People, who are trying to kick their smoking habits, tend to drink less alcohol, a recent research has found. In England, people who attempted to stop smoking within the last week reported lower levels of alcohol consumption, were less likely to binge drink, and were more likely to be classified as ‘light drinkers’ (having a low alcohol risk) compared with those who did not attempt to stop smoking.
Lead author Jamie Brown, from University College London, England, said: “These results go against the commonly held view that people who stop smoking tend to drink more to compensate. It’s possible that they are heeding advice to try to avoid alcohol because of its link to relapse.”
The study involved household surveys, where a total of 6,287 out of 31,878 people reported smoking between March 2014 and September 2015.
Of these, 144 had begun an attempt to quit smoking in the week before the survey.
The respondents completed the Alcohol Use Disorders Identification Test consumption questionnaire (Audit-C). The data were a cross sectional representation of the population of adults in England.
The researchers looked at the association among smokers in England between a recent attempt to quit smoking and alcohol consumption.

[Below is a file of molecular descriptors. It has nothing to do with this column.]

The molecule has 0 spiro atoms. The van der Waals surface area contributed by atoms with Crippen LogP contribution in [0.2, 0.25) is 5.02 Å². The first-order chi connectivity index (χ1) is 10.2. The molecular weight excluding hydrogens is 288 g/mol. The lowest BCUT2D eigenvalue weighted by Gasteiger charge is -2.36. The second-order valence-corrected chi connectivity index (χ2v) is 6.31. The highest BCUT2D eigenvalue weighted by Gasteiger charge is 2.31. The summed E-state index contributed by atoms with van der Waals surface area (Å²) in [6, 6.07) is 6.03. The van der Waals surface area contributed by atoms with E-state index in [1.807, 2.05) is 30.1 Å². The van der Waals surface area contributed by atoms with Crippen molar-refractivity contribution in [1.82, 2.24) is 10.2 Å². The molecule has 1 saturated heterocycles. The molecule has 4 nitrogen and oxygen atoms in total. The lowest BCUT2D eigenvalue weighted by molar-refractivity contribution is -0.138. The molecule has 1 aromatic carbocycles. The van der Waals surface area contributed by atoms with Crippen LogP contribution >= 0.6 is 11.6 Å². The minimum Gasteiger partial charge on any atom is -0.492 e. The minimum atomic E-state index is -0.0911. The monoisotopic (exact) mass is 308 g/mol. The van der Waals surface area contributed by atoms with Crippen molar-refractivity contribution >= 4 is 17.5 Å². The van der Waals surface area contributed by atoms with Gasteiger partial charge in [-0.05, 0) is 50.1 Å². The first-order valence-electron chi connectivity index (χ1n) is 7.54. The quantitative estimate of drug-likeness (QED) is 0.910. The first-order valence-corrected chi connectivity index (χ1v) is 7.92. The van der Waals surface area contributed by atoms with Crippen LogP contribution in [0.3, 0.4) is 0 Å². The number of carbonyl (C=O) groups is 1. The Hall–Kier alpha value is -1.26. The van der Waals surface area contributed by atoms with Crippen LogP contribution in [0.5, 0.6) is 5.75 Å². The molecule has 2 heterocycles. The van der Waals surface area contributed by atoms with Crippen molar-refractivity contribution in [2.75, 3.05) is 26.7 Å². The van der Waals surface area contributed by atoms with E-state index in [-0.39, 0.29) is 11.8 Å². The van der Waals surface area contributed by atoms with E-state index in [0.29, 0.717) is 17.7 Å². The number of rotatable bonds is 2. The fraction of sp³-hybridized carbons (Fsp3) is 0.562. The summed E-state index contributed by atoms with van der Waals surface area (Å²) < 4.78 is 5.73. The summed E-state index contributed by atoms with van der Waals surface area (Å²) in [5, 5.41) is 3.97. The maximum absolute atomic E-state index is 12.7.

They identified smokers as light or heavy drinkers (light was indicated with an Audit-C score below 5 and heavy was indicated with an Audit-C score greater than 5) and analysed their recent attempt to stop smoking (identified by those who had attempted to quit in the last week with those who had not) and a current attempt to cut down on their drinking.
This was an observational study which means that it cannot demonstrate cause and effect.
It may be that smokers choose to restrict their alcohol consumption when attempting to quit smoking to reduce the chance of relapse.
Alternatively, it could be that people who drink less are more likely to quit smoking.
If this is the case, smokers with higher alcohol consumption may need further encouragement to quit smoking.
Jamie Brown adds: “We can’t yet determine the direction of causality. Further research is needed to disentangle whether attempts to quit smoking precede attempts to restrict alcohol consumption or vice versa. We’d also need to rule out other factors which make both more likely. Such as the diagnosis of a health problem causing attempts to cut down on both drinking and smoking.”
The study appears in the open access journal BMC Public Health.